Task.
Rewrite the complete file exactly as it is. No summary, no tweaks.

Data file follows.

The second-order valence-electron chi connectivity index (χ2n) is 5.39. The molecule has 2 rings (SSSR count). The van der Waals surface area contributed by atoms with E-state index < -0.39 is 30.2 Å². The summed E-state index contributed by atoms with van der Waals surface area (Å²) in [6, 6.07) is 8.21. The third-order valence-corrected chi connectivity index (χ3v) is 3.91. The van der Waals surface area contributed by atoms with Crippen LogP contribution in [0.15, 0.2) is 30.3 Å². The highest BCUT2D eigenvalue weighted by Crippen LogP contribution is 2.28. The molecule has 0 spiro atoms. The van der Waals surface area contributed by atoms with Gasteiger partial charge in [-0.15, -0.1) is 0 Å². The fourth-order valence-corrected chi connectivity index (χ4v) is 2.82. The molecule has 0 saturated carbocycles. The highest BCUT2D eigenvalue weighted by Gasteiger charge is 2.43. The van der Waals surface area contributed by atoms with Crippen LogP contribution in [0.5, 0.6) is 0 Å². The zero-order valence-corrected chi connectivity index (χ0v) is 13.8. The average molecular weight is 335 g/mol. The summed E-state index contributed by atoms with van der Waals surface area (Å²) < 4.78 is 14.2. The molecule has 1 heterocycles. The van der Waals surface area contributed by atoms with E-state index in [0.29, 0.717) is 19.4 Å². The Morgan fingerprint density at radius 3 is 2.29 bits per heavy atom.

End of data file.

The second-order valence-electron chi connectivity index (χ2n) is 5.39. The molecule has 2 rings (SSSR count). The van der Waals surface area contributed by atoms with E-state index < -0.39 is 30.2 Å². The summed E-state index contributed by atoms with van der Waals surface area (Å²) in [6, 6.07) is 8.21. The third-order valence-corrected chi connectivity index (χ3v) is 3.91. The van der Waals surface area contributed by atoms with Crippen LogP contribution in [0.15, 0.2) is 30.3 Å². The highest BCUT2D eigenvalue weighted by Crippen LogP contribution is 2.28. The molecule has 0 spiro atoms. The van der Waals surface area contributed by atoms with Gasteiger partial charge in [-0.15, -0.1) is 0 Å². The fourth-order valence-corrected chi connectivity index (χ4v) is 2.82. The molecule has 0 saturated carbocycles. The highest BCUT2D eigenvalue weighted by Gasteiger charge is 2.43. The van der Waals surface area contributed by atoms with Crippen LogP contribution in [0.5, 0.6) is 0 Å². The zero-order valence-corrected chi connectivity index (χ0v) is 13.8. The average molecular weight is 335 g/mol. The summed E-state index contributed by atoms with van der Waals surface area (Å²) < 4.78 is 14.2. The molecule has 1 heterocycles. The van der Waals surface area contributed by atoms with E-state index in [0.29, 0.717) is 19.4 Å². The Morgan fingerprint density at radius 3 is 2.29 bits per heavy atom.